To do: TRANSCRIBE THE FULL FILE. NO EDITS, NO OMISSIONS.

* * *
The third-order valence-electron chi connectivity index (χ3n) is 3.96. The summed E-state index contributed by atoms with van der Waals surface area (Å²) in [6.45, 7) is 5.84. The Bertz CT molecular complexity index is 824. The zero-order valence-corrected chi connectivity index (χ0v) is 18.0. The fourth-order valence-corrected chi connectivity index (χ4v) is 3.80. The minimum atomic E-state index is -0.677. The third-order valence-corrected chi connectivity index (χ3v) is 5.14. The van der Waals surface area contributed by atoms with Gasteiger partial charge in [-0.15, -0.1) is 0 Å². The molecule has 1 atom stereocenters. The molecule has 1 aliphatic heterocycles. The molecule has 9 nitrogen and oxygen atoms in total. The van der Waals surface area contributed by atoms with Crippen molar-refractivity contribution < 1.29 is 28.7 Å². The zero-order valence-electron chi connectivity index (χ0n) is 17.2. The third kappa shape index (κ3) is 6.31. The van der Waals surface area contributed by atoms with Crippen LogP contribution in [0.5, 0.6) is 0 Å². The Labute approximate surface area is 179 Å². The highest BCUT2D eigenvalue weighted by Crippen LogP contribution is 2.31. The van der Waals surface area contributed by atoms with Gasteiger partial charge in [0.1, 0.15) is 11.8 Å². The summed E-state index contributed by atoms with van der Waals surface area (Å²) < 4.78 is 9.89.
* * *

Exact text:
The third-order valence-electron chi connectivity index (χ3n) is 3.96. The summed E-state index contributed by atoms with van der Waals surface area (Å²) in [6.45, 7) is 5.84. The Bertz CT molecular complexity index is 824. The zero-order valence-corrected chi connectivity index (χ0v) is 18.0. The fourth-order valence-corrected chi connectivity index (χ4v) is 3.80. The minimum atomic E-state index is -0.677. The third-order valence-corrected chi connectivity index (χ3v) is 5.14. The van der Waals surface area contributed by atoms with Gasteiger partial charge in [-0.15, -0.1) is 0 Å². The molecule has 1 atom stereocenters. The molecule has 1 aliphatic heterocycles. The molecule has 9 nitrogen and oxygen atoms in total. The van der Waals surface area contributed by atoms with Crippen molar-refractivity contribution < 1.29 is 28.7 Å². The zero-order valence-electron chi connectivity index (χ0n) is 17.2. The third kappa shape index (κ3) is 6.31. The van der Waals surface area contributed by atoms with Crippen LogP contribution in [0.5, 0.6) is 0 Å². The Labute approximate surface area is 179 Å². The highest BCUT2D eigenvalue weighted by Crippen LogP contribution is 2.31. The van der Waals surface area contributed by atoms with Gasteiger partial charge in [0.1, 0.15) is 11.8 Å². The summed E-state index contributed by atoms with van der Waals surface area (Å²) < 4.78 is 9.89.